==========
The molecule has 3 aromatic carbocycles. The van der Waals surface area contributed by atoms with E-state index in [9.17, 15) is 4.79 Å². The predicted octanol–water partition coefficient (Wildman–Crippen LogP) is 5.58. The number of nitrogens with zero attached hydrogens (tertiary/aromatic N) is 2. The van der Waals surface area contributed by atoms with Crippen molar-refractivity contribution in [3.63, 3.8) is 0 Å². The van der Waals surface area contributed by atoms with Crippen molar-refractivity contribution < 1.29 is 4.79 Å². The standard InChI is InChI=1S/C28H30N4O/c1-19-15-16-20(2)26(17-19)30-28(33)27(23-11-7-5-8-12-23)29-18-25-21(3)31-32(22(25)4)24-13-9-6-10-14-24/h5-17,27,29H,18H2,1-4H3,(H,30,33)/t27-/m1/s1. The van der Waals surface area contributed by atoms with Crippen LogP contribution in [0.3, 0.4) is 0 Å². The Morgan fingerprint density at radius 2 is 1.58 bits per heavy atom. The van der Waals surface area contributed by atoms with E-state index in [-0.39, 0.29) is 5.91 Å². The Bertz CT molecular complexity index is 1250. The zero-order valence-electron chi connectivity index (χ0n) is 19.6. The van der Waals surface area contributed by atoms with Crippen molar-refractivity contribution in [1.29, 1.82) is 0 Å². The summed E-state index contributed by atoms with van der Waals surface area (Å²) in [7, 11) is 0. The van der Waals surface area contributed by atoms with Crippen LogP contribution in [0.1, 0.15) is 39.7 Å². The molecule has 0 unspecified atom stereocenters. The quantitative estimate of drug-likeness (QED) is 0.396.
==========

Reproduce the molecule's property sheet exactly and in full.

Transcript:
The molecule has 3 aromatic carbocycles. The van der Waals surface area contributed by atoms with E-state index in [9.17, 15) is 4.79 Å². The predicted octanol–water partition coefficient (Wildman–Crippen LogP) is 5.58. The number of nitrogens with zero attached hydrogens (tertiary/aromatic N) is 2. The van der Waals surface area contributed by atoms with Crippen molar-refractivity contribution in [3.63, 3.8) is 0 Å². The van der Waals surface area contributed by atoms with Crippen molar-refractivity contribution < 1.29 is 4.79 Å². The standard InChI is InChI=1S/C28H30N4O/c1-19-15-16-20(2)26(17-19)30-28(33)27(23-11-7-5-8-12-23)29-18-25-21(3)31-32(22(25)4)24-13-9-6-10-14-24/h5-17,27,29H,18H2,1-4H3,(H,30,33)/t27-/m1/s1. The van der Waals surface area contributed by atoms with Crippen LogP contribution in [0.3, 0.4) is 0 Å². The Morgan fingerprint density at radius 2 is 1.58 bits per heavy atom. The van der Waals surface area contributed by atoms with E-state index in [-0.39, 0.29) is 5.91 Å². The Bertz CT molecular complexity index is 1250. The zero-order valence-electron chi connectivity index (χ0n) is 19.6. The van der Waals surface area contributed by atoms with Crippen molar-refractivity contribution in [1.29, 1.82) is 0 Å². The summed E-state index contributed by atoms with van der Waals surface area (Å²) in [7, 11) is 0. The van der Waals surface area contributed by atoms with Crippen LogP contribution in [0.1, 0.15) is 39.7 Å². The molecule has 0 unspecified atom stereocenters. The quantitative estimate of drug-likeness (QED) is 0.396.